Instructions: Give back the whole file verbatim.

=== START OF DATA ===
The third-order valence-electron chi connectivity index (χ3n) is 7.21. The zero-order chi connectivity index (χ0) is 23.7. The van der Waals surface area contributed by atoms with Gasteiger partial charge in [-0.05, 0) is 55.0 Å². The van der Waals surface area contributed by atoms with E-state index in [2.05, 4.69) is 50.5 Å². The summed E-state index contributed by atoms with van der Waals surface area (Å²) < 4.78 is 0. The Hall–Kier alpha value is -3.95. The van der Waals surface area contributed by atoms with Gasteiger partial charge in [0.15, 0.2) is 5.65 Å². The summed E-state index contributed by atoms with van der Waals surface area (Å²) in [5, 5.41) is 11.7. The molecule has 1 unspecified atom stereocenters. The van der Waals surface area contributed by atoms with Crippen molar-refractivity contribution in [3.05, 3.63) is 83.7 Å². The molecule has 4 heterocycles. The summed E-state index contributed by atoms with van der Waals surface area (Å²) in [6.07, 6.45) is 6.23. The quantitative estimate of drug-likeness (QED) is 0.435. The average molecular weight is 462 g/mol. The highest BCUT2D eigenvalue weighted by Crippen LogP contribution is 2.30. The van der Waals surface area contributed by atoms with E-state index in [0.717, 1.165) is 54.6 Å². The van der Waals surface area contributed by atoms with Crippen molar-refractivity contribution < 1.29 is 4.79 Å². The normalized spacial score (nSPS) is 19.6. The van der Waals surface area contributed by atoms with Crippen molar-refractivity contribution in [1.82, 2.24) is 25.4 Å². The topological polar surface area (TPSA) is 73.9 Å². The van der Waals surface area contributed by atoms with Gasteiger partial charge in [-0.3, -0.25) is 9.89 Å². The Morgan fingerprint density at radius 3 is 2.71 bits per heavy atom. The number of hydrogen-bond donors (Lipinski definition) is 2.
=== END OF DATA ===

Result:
The third-order valence-electron chi connectivity index (χ3n) is 7.21. The zero-order chi connectivity index (χ0) is 23.7. The van der Waals surface area contributed by atoms with Gasteiger partial charge in [-0.05, 0) is 55.0 Å². The van der Waals surface area contributed by atoms with E-state index in [2.05, 4.69) is 50.5 Å². The summed E-state index contributed by atoms with van der Waals surface area (Å²) < 4.78 is 0. The Hall–Kier alpha value is -3.95. The van der Waals surface area contributed by atoms with Gasteiger partial charge in [0.15, 0.2) is 5.65 Å². The summed E-state index contributed by atoms with van der Waals surface area (Å²) in [5, 5.41) is 11.7. The molecule has 1 unspecified atom stereocenters. The van der Waals surface area contributed by atoms with Crippen molar-refractivity contribution in [3.05, 3.63) is 83.7 Å². The molecule has 4 heterocycles. The summed E-state index contributed by atoms with van der Waals surface area (Å²) in [6.07, 6.45) is 6.23. The quantitative estimate of drug-likeness (QED) is 0.435. The average molecular weight is 462 g/mol. The highest BCUT2D eigenvalue weighted by Crippen LogP contribution is 2.30. The van der Waals surface area contributed by atoms with E-state index in [0.717, 1.165) is 54.6 Å². The van der Waals surface area contributed by atoms with Crippen molar-refractivity contribution < 1.29 is 4.79 Å². The normalized spacial score (nSPS) is 19.6. The van der Waals surface area contributed by atoms with Crippen molar-refractivity contribution in [1.82, 2.24) is 25.4 Å². The topological polar surface area (TPSA) is 73.9 Å². The van der Waals surface area contributed by atoms with Gasteiger partial charge in [-0.3, -0.25) is 9.89 Å². The Morgan fingerprint density at radius 3 is 2.71 bits per heavy atom. The number of hydrogen-bond donors (Lipinski definition) is 2.